In anticipation of the Wayne County Bicentennial year in 2023, I thought this might be a great time to explore why Lyons was chosen as the county seat. Why Lyons you might ask? How are county seats, let alone state capitals, selected?
If you look at today’s map (and I say today’s), you might deduce that a capital or county seat is chosen due to its location. And, of course, you might be right in assuming that in many cases.
However, you need to put yourself back in time when that capital or county seat was selected. A good example is New York state. Why Albany and not Syracuse? Which one is more centrally located? Syracuse, of course. But in the late 1700s, when some capitals were chosen, was western New York settled yet? At that period of time, Syracuse wouldn’t have been considered.
What cities were settled and growing at this time? Well, of course, New York City — and then there was Albany. New York City was considered, but government officials favored a more centralized seat. Albany at the time was situated where western, southern and northern New York could connect by way of the Hudson and Mohawk rivers; there was no canal to connect western New York and Syracuse. By 1890, the canal was widely used and Syracuse was chosen as the permanent site for the state fair. Why? It was centrally located.
That being said, Lyons became the county seat of Wayne County on April 11, 1823. The reasons are many: centrally located, water and transportation with the Erie Canal, a booming population and influential citizenry.
However, the selection wasn’t without some controversy. Wolcott wanted the privilege, too. So, what advantages did Lyons have over Wolcott?
• It was centrally located.
• It had water transportation (the Erie Canal).
• Its growing population. By 1825 and the completion of the Erie Canal, Lyons had doubled its population.
• Its industry and business.
• Its prominent residents.
Let’s take a look at the latter. Jacob Leach, a local businessman and canal contractor, was instrumental in the selection of Lyons as the county seat. Leach was a charter member of the first Bank of Lyons and a member of the Ontario County Assembly. The latter helped in the formation of present day Wayne County. Leach, a miller and a distiller by trade, was also instrumental in the construction of the Erie Canal. He contracted sections of the first canal construction and later sections of the Enlarged Erie Canal.
A commission to designate the county seat’s location was formed in 1823 and comprised of William Ford (Jefferson County), Oliver Ashley (Greene County) and Samuel Strong (Tioga County). They were chosen to ensure impartiality. Both villages, Lyons and Wolcott, provided prominent residents to plead their cases but in the end the commission proclaimed Lyons as its choice.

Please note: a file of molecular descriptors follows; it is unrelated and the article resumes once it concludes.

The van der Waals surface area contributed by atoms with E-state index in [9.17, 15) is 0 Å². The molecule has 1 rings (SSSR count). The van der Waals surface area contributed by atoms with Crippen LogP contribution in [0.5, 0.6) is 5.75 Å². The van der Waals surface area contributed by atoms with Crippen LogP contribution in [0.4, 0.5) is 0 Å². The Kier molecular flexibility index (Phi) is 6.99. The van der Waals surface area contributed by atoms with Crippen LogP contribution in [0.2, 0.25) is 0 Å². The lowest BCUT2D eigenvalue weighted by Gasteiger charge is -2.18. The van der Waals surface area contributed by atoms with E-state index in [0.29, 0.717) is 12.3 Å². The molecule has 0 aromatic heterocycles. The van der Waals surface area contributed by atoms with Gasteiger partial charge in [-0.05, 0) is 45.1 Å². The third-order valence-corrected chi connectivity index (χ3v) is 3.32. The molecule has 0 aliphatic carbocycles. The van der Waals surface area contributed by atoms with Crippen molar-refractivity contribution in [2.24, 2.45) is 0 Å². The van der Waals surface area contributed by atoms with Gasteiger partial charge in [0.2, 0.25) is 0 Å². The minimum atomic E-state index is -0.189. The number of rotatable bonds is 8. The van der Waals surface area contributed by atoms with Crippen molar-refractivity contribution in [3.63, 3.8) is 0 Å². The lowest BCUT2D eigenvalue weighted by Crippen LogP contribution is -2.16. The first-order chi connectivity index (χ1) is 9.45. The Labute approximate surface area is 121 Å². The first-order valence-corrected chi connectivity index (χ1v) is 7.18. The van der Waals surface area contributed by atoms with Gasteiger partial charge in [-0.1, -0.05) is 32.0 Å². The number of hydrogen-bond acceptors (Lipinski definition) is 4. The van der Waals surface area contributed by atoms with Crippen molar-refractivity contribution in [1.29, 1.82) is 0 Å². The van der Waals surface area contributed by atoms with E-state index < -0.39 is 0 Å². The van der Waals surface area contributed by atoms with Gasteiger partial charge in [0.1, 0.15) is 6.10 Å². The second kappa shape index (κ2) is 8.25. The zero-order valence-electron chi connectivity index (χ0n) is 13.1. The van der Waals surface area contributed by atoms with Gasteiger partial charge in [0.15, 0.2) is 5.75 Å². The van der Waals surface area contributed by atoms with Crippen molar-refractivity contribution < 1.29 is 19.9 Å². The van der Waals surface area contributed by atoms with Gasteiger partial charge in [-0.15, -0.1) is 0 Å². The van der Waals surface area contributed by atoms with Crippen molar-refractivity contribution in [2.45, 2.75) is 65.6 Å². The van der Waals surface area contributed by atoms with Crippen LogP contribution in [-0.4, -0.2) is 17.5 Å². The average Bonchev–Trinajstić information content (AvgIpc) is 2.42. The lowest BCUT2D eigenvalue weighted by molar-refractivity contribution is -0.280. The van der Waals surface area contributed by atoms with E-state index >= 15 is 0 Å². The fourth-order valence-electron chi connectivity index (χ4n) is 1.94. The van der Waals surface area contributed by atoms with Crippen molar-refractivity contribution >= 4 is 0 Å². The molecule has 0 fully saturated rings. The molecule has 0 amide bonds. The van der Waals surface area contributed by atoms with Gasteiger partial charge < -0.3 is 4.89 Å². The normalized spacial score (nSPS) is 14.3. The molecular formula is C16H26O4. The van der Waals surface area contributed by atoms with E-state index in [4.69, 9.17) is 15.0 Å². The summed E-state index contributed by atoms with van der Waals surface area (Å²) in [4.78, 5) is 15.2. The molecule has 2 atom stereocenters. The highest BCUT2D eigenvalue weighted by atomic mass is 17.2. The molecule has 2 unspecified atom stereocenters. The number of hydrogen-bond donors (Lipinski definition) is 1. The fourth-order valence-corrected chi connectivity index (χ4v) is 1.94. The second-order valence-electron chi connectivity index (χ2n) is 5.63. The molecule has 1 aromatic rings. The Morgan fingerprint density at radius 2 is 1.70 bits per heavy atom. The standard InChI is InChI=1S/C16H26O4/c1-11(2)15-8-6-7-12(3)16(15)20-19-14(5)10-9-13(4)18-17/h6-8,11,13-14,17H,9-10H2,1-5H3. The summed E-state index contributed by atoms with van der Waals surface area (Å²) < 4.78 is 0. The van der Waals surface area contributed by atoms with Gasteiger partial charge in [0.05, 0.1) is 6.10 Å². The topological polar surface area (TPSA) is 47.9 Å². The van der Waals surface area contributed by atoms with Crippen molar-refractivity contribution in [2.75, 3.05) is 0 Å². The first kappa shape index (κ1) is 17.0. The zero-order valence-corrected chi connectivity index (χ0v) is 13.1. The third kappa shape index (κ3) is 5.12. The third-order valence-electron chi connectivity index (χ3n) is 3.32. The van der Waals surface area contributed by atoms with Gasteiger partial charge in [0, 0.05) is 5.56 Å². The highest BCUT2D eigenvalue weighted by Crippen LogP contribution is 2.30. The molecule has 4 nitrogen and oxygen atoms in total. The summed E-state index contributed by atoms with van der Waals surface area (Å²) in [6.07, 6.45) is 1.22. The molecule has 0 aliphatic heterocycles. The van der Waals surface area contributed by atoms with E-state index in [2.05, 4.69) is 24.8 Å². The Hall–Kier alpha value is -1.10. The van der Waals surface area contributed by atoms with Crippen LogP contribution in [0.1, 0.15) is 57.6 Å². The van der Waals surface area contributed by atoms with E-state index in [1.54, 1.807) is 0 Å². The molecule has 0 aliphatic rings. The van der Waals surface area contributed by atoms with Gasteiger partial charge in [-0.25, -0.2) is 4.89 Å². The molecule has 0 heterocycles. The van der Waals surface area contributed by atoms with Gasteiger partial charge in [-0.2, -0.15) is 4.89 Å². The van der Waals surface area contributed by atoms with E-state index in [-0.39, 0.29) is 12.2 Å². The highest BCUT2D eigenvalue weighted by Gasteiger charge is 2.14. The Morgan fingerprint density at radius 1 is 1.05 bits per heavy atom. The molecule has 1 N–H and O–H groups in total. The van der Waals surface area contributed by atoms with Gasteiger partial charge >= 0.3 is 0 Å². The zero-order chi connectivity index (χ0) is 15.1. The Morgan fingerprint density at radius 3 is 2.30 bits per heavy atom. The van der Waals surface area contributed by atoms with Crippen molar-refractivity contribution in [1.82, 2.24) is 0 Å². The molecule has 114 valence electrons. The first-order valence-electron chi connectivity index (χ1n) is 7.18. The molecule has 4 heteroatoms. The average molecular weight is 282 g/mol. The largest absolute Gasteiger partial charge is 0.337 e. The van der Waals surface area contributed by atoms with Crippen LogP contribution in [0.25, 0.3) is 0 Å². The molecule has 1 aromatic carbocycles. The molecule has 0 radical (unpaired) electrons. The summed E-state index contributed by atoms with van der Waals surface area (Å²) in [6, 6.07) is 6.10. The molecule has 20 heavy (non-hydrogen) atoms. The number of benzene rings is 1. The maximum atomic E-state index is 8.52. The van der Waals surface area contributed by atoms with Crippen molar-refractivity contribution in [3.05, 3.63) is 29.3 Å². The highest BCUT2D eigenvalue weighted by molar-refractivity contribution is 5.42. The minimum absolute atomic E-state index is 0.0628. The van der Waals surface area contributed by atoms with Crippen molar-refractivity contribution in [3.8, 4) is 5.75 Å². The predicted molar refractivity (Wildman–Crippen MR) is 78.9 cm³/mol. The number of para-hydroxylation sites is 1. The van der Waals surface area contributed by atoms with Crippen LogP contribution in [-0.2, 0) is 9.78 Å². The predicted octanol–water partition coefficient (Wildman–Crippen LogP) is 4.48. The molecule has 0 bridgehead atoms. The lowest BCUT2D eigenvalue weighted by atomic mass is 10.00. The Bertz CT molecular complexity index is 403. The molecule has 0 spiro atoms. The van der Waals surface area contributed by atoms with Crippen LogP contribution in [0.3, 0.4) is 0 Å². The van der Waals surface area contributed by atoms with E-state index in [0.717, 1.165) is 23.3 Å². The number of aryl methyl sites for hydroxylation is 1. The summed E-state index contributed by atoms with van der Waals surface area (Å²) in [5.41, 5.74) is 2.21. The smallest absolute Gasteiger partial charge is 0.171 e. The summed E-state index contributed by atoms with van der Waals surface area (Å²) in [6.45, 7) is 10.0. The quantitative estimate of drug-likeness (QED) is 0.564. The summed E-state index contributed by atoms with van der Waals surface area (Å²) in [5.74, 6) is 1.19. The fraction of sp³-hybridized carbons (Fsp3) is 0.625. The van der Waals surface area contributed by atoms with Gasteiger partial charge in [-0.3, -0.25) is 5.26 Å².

A new courthouse was built in the public square in 1823 with a second-floor courtroom lecture hall and a jail in the basement. Church services were held there too. By 1850 though, the courthouse needed much repair. On April 11, 1853 it was decided that a new courthouse would be built on the north side of the public square. It was constructed and ready for use in 1854.
A second effort to change the seat
However, by 1896 renovations were again needed, and it was a perfect time for other towns to vie for the county seat. Both Newark and Palmyra took the opportunity to promote their towns. The citizens of Newark raised $50,000 to build a new courthouse there if it became the county seat. However, under the leadership of S.B. Gavitt, the president of Gavitt National Bank (it merged with Lyons National Bank in 1933), $17,000 was raised and converted into gold coins and dramatically presented to the Board of Supervisors as a gift to the county for courthouse renovations.
“On April 12, 1897, Mr. George Koester, Lyons Supervisor placed on a table before the county Board of Supervisors, a gift of the entire sum needed of additions and improvements to the courthouse ($17,500). Lyons remained the county seat.”
On Saturday, April 17, 1897, The Marion Enterprise reported: “Lyons people won the day by placing before the Board of Supervisors $17,500 in gold to be used in the repairs if the county buildings could be retained. This was a ‘hand with two jacks and an ace’ winning for Lyons by a vote of 8 to 7. Although Newark loses the county seat she saves $50,000 and wins $17,000 for the county by her effort. All should now bow to the inevitable and let the matter drop.”
The citizens of Lyons were elated. According to the Newark Courier, “the people of Lyons celebrated their victory over Newark in the Court House matter Tuesday evening, 13th, by firing a cannon. The town was ablaze with fireworks, and a large delegation of enthusiastic citizens headed by the Twenty-seventh Regiment Band, marched through the principal streets. According to all accounts they had one grand jubilee in Lyons on the night of the 13th. Many would not go home till morning, but when morning came, some of them were unable to go home. It is said that a large ambulance force was required to take care of the disabled.”
And that is how Lyons was chosen to represent Wayne County as its county seat!